Key Points about the Action Profile®
The following points are key to understanding the strength of this system, its relevance to the
individual and the power that the knowledge can bring.
 People can be motivated through their strengths
 You can borrow their strength to get a better decision
 High scores can be excellent - however, when too high can create challenges,
   e.g. high Determining leads to a tendency to be inflexible, to want to push when it would be
   better to give up, stubbornness and discomfort in situations that require a quick change of
   course, and, high Evaluating may mean that the individual may see things too clearly, he may
   pre-judge issues and not be able to leave things in abeyance.
 Low motivational areas can also bring strengths e.g. low generating scores will mean the ability
  to concentrate energy and maintain focus because the individual will not be distracted by the
  need to seek alternatives, and, low Anticipating allows the individual to go into action without
  having worked out all the possible problems first, to work with undefined objectives and be
  comfortable in dealing with the unexpected.
 You can learn techniques to minimise the challenges presented by very low and very high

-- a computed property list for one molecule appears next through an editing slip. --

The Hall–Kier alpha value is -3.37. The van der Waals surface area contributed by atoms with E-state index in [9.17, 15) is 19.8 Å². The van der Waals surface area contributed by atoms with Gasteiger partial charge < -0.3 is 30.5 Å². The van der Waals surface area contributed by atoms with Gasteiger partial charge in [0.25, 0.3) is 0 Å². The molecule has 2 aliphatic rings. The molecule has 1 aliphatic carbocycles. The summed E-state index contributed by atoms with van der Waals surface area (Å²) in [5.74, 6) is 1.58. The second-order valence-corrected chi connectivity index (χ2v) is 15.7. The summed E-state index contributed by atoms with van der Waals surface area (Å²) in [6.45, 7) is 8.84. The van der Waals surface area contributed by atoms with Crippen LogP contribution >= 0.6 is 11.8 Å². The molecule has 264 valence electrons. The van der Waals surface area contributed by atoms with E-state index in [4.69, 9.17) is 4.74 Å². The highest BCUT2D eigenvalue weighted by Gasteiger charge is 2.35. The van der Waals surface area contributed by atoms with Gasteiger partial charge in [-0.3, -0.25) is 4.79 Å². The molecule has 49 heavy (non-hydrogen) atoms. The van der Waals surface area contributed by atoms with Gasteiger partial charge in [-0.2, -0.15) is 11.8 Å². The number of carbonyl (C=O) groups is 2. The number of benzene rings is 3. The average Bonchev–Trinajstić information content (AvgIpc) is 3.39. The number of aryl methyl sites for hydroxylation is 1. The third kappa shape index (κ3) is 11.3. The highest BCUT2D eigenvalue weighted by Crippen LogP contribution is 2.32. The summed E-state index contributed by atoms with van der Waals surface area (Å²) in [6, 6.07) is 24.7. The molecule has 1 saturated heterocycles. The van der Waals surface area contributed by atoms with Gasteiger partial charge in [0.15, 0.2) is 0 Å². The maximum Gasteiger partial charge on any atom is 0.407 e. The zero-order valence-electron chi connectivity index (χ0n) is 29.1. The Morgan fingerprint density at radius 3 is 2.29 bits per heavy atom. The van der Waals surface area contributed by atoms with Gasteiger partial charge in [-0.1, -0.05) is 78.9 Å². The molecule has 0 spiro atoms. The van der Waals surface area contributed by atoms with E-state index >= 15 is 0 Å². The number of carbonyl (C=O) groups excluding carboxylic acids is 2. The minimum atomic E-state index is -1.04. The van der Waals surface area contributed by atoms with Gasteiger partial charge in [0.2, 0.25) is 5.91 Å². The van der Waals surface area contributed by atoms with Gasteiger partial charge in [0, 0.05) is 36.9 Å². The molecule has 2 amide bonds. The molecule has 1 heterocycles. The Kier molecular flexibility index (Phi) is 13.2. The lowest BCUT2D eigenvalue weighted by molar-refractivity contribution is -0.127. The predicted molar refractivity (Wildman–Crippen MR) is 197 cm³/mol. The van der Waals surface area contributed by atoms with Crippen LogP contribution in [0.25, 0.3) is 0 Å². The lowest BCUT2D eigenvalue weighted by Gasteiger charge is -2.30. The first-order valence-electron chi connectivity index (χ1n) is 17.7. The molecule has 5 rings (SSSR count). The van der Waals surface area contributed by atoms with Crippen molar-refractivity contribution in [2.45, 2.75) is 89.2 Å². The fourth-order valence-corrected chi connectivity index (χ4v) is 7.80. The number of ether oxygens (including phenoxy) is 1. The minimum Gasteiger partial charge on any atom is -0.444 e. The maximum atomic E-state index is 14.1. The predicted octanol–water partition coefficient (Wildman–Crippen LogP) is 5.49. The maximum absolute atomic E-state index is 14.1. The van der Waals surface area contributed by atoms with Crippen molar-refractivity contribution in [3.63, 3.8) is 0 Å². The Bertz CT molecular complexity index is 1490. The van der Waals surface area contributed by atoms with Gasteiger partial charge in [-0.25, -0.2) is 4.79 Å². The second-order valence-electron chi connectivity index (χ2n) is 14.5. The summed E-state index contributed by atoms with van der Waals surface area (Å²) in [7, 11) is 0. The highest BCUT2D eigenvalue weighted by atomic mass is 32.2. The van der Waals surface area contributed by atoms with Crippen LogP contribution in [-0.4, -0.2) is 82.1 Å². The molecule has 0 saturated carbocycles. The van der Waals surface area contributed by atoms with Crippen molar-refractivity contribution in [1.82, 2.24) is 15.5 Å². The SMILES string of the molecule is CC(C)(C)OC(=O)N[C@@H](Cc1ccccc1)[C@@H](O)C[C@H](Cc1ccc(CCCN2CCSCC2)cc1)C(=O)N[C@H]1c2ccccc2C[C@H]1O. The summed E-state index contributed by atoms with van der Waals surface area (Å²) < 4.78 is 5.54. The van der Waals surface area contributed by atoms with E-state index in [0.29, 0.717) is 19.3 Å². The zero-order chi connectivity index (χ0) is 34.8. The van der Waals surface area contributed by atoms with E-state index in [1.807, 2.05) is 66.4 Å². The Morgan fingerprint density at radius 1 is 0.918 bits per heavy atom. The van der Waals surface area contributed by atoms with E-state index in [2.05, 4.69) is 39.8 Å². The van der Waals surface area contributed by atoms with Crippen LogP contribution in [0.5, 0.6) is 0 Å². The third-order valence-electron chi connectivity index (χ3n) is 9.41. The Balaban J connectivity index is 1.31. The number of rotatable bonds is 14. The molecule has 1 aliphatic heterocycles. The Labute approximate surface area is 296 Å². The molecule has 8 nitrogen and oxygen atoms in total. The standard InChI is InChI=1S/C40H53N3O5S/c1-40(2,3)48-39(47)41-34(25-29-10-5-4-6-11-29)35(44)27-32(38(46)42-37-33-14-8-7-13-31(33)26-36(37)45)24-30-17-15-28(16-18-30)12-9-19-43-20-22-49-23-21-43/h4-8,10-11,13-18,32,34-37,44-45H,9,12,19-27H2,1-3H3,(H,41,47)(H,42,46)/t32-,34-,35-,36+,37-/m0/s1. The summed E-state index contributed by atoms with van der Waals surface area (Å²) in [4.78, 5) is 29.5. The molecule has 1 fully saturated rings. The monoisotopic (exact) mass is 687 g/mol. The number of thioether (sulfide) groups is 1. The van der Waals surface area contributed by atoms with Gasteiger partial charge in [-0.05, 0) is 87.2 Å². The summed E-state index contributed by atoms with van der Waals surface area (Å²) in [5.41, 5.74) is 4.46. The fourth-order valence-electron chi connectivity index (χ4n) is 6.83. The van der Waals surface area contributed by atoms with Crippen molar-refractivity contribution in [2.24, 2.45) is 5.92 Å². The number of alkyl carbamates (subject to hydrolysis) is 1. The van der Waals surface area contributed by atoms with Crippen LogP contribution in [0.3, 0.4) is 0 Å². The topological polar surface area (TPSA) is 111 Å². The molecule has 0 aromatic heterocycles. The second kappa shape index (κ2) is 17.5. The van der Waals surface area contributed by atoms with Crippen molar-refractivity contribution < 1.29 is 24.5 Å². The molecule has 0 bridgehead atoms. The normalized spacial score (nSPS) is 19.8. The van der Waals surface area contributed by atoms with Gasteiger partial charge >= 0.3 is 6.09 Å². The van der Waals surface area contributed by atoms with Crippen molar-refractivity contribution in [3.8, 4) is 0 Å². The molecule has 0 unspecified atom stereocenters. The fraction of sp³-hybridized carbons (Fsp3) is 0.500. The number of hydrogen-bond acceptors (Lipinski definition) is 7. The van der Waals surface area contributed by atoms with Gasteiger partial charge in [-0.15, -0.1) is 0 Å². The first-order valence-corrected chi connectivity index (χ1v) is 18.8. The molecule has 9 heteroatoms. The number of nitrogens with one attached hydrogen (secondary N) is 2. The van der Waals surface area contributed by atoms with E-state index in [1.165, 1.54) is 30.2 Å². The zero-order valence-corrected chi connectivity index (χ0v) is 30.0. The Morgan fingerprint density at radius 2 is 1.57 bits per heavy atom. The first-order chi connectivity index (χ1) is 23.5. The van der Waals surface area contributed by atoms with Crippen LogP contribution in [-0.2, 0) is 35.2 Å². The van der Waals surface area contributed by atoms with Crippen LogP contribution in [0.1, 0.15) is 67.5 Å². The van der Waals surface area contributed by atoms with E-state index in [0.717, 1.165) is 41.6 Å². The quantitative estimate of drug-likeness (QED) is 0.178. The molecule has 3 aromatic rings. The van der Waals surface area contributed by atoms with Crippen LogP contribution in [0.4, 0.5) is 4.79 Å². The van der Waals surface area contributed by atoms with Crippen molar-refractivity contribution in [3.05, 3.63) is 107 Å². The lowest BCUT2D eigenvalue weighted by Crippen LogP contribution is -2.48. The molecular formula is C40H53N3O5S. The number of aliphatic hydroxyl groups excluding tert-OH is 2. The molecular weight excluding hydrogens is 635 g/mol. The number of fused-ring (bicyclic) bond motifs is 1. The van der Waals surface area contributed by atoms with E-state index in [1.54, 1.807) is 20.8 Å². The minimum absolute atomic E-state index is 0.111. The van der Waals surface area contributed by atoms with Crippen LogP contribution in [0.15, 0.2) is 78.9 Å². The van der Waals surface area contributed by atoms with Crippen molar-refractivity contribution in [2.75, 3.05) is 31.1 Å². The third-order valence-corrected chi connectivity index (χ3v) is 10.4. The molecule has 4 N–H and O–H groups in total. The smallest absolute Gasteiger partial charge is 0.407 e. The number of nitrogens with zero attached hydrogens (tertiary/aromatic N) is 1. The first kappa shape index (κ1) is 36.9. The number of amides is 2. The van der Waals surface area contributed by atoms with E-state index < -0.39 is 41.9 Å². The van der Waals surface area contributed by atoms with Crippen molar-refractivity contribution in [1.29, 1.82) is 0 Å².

scores - as an individual and in the group situation.
 Not everyone starts the decision process in the same place or follows the same pattern; e.g.
  managers may feel that they are arguing over the content of the decision when in fact they are
  arguing over the process by which the decision is being made.
 The impact of the profile motivations is complicated by the interaction preferences of the
  individual. e.g. someone whose preference is to share will make their views and opinions
  known and they will readily share their thoughts and what they know, although this can
  sometimes be regarded as intrusive or outspoken and it can take up a lot of time. Someone
  whose preference is for privacy, on the other hand, is capable of independent thought and can
  work well alone, thereby making efficient use of time. However, he may appear to shut others
  out, it is hard to know where he is coming from or going to and he risks not gaining support.

                             Interact Development Limited
         Northern Office Tel O161-443-1420     Southern Office Tel 01483 761675